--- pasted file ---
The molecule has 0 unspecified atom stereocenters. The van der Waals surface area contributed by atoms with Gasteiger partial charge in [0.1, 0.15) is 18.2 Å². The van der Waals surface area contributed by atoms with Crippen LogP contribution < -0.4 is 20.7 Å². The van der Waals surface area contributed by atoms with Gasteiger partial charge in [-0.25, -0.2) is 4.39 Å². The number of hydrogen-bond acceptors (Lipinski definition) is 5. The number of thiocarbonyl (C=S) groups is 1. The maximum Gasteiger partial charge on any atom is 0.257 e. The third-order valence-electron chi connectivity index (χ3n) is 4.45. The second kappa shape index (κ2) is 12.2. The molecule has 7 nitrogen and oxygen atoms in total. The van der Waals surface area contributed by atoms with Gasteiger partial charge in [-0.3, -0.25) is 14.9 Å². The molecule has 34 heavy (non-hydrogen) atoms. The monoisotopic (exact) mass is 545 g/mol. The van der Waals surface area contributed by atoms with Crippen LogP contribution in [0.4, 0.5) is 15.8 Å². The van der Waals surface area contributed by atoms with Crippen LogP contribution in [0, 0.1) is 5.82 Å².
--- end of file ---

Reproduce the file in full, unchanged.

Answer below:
The molecule has 0 unspecified atom stereocenters. The van der Waals surface area contributed by atoms with Gasteiger partial charge in [0.1, 0.15) is 18.2 Å². The van der Waals surface area contributed by atoms with Crippen LogP contribution < -0.4 is 20.7 Å². The van der Waals surface area contributed by atoms with Gasteiger partial charge in [-0.25, -0.2) is 4.39 Å². The number of hydrogen-bond acceptors (Lipinski definition) is 5. The number of thiocarbonyl (C=S) groups is 1. The maximum Gasteiger partial charge on any atom is 0.257 e. The third-order valence-electron chi connectivity index (χ3n) is 4.45. The second kappa shape index (κ2) is 12.2. The molecule has 7 nitrogen and oxygen atoms in total. The van der Waals surface area contributed by atoms with Gasteiger partial charge in [-0.3, -0.25) is 14.9 Å². The molecule has 34 heavy (non-hydrogen) atoms. The monoisotopic (exact) mass is 545 g/mol. The van der Waals surface area contributed by atoms with Crippen LogP contribution in [0.4, 0.5) is 15.8 Å². The van der Waals surface area contributed by atoms with Crippen LogP contribution in [0, 0.1) is 5.82 Å².